Keywords:Sloan School of Management.
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I have just read your essay, and I must apologise – I have absolutely no idea what it said.
When you hold this essay in your hands in a few weeks’ time, I know that you will look immediately at the mark I’ve written at the top of the first page. You will make assumptions about yourself, your work – perhaps even your worth – based on this number. I want to tell you not to worry about it.
How to survive marking dissertations
When I was a student, I assumed – as you probably do now – that my work was meticulously checked and appraised, with the due consideration it deserved, by erudite scholars who perhaps wore tweed.
I wonder now if it was actually marked by someone like me: a semi-employed thirtysomething on a zero-hours contract, sitting at home in pyjamas, staring at a hopeless pile of marking, as hopes of making it to the shops for a pint of milk today fade.
Your essay is one of 20 or so I’ve tackled in one sitting this afternoon. They are beginning to blur into one; a profusion of themes and things “to be noted” and endless variations on the phrase “It is interesting that...”.
I’m reading something you wrote on page two and I’m wondering if I just read an explanation of this concept on page one, or if that was in someone else’s essay. I have to go back a page, eyes swimming, and check.
Your essay does not stand alone, but becomes amalgamated with the others I’ve read so far today, all talking about the same things, with varying degrees of clarity. Your words are diluted by the ones that came before, they are lost on me even before I begin.
It should not be like this. In an ideal world, I would spend my morning carefully marking three essays at most, giving them the thought they deserve. I would spend the early afternoon wandering around a meadow picking flowers – something, anything, to clear my head so I can approach the next batch with a fresh outlook and enthusiasm.
Academic workload: a model approach
But I do not have that kind of time. I have academic work of my own; I have a job interview to prepare for; at various points of the year, I have additional employment to help tide me over. (And I’m only a part-time lecturer, I’m aware that my colleagues in full-time jobs have a lot more of this to do.)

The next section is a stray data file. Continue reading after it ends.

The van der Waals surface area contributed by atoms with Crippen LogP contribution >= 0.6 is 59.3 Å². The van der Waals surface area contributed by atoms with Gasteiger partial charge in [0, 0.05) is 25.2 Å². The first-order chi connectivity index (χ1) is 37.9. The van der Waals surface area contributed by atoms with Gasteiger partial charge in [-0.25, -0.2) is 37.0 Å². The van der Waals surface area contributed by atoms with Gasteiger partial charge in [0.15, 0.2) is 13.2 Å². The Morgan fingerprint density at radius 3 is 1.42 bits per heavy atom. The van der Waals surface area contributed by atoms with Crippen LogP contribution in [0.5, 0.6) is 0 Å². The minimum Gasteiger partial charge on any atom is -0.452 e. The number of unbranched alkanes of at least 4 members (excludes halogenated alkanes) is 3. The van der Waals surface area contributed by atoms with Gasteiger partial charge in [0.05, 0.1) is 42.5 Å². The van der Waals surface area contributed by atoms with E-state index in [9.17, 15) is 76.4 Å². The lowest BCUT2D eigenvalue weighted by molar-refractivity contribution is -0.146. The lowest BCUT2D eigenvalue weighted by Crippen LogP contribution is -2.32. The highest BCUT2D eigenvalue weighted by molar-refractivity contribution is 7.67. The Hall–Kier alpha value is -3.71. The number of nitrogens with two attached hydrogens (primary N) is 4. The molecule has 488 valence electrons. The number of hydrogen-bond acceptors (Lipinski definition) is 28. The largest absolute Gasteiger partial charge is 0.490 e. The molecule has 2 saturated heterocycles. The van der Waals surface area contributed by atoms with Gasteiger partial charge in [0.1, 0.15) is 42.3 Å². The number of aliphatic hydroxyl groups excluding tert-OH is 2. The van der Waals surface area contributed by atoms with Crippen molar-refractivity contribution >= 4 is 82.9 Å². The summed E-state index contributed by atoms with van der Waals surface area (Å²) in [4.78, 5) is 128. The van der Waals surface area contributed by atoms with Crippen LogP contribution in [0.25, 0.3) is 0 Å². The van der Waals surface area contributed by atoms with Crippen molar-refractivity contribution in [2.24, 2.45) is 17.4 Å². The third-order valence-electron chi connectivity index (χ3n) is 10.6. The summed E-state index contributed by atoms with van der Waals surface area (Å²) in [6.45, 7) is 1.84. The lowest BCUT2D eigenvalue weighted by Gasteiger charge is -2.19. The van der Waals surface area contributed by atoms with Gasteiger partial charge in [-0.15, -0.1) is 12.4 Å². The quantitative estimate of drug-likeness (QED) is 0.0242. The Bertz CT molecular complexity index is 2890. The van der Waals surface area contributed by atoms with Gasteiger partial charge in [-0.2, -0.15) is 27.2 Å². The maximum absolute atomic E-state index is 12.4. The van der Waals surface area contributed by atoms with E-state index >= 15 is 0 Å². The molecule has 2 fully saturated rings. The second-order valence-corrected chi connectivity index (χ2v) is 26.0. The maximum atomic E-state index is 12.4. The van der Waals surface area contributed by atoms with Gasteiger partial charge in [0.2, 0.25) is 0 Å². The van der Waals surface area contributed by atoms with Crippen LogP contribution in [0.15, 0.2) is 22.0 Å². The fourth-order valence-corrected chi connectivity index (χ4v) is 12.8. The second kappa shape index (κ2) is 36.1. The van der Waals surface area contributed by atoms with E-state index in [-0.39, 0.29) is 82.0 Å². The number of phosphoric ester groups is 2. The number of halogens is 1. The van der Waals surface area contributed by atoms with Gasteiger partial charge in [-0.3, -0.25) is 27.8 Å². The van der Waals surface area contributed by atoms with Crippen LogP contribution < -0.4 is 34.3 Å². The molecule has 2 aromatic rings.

I have cleared this bit of space in my schedule to read your essays, and I have come at them genuinely excited to see what you have found out this term, and to tell you how you can improve. I try to be thorough and write actual comments on your essay, even though I’m aware that I could probably get away with a few ticks, question marks and a cryptic “needs improvement”.
I’ve been at it all day and it is 6.20 pm. There are 11 unmarked essays. I could carry on, but I can’t make sense of anything you say any more. I have to force myself to understand anything other than the clearest, nicest writing; the kind of writing that takes me by the hand and shows me round all your ideas. (Dear student, please note: I am not so exhausted that I can’t spot nice writing. Do us both a favour and spend time on your essay. Make it good. Edit, polish, relieve my boredom and let me award you a first.)
I know that I should go back and reread a few essays to compare the marks I’ve given, but there isn’t time. I would like to look up the references you cite, to tell you if there are other gems in those books you may have missed, or suggest other interpretations, but there’s no chance. I also have a life – washing to do, family to spend time with, that sort of thing.
In this letter (which I’ve written with an aching hand) I ask three things of you:
- Work hard on your essays. Help people like me. It’ll open your mind, and it’ll make me happy. And I really, really want to give you a first.
- Don’t think that if you just waffle on for three pages to bring your essay up to the required word count, I won’t notice. I will.
- Do not get too upset – or complacent – because of whatever mark you’ve got. Don’t take it too personally. I’ve tried my best to be consistent and fair, and other lecturers will moderate my marking, but really, by a certain stage, I’m just pulling numbers out of the air. (55? 58? I don’t know)
Teaching at a university means constant pressure - for about £5 an hour
Your essay does not stand alone; it’s either going to impress me or sap my energy, and if it does the latter, it affects how I read the ones which come afterwards. Too many awful essays and I can’t concentrate anymore.
The books on your reading list will tell you everything about the subject that you need to know; read them. There are also books in the library with titles like How to Write an Essay; make use of them. If you don’t understand something, come along to my office hour. I’ve gone on about it all term, and you know where that is.
All the best,